With apologies to all senior citizens, (a civilized sobriquet if there ever was one) I am going to ask you a question:
What is the one word in English literature that occurs more frequently than any other directly after the words “crotchety,” “curmudgeonly,” or “cranky”? If you answered “old” you are quite correct. You’ll nearly always read “the crotchety old woman” or “that curmudgeonly old man”. I am certainly not suggesting that all senior citizens are crabby or cantankerous but apparently enough are to have earned the connection.
Apart from being a warning to us all to avoid acquiring those unpleasing characteristics as we age, it also raises a question. What in heaven’s name was in God’s mind with this verse:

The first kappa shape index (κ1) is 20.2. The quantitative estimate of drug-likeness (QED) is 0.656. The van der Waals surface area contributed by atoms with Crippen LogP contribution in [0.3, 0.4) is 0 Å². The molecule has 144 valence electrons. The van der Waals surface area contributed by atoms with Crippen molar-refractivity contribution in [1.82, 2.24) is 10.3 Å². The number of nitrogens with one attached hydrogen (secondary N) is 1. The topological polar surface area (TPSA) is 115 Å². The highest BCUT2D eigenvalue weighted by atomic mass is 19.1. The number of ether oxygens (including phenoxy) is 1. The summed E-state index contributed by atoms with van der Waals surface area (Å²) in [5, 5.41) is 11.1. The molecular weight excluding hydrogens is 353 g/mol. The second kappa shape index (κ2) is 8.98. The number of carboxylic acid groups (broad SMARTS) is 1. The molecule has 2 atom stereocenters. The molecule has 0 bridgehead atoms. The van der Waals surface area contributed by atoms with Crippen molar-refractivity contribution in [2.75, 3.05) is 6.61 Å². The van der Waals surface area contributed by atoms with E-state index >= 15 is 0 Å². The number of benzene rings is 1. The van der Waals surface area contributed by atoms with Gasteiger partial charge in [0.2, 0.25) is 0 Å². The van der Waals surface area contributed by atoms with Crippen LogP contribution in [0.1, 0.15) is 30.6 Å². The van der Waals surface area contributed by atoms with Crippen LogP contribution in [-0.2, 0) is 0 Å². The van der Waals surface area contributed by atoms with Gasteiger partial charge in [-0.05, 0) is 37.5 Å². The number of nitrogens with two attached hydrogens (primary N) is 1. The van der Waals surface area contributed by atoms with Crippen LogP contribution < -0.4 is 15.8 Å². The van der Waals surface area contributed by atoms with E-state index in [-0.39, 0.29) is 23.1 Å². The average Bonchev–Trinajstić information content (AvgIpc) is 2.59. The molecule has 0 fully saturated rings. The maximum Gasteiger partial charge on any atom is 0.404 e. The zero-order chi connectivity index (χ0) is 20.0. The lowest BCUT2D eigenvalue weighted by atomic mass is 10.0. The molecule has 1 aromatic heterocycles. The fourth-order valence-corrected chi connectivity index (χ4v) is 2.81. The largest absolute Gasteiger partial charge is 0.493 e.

You shall rise before the aged and show deference to the old;
you shall fear your God: I am the Lord.
Other than managing to survive for six (seven, eight, nine? Fill in the number of your choice) decades or more, what exactly has an ill-tempered old man done to deserve such respect? Therein lies an important insight from ancient Jewish wisdom. An old person might indeed be a bit grumpy and grouchy but he or she has seen a bit of life. If nothing else, the elderly have experienced more of life than people in their twenties. Why does that qualify them for such a level of respect?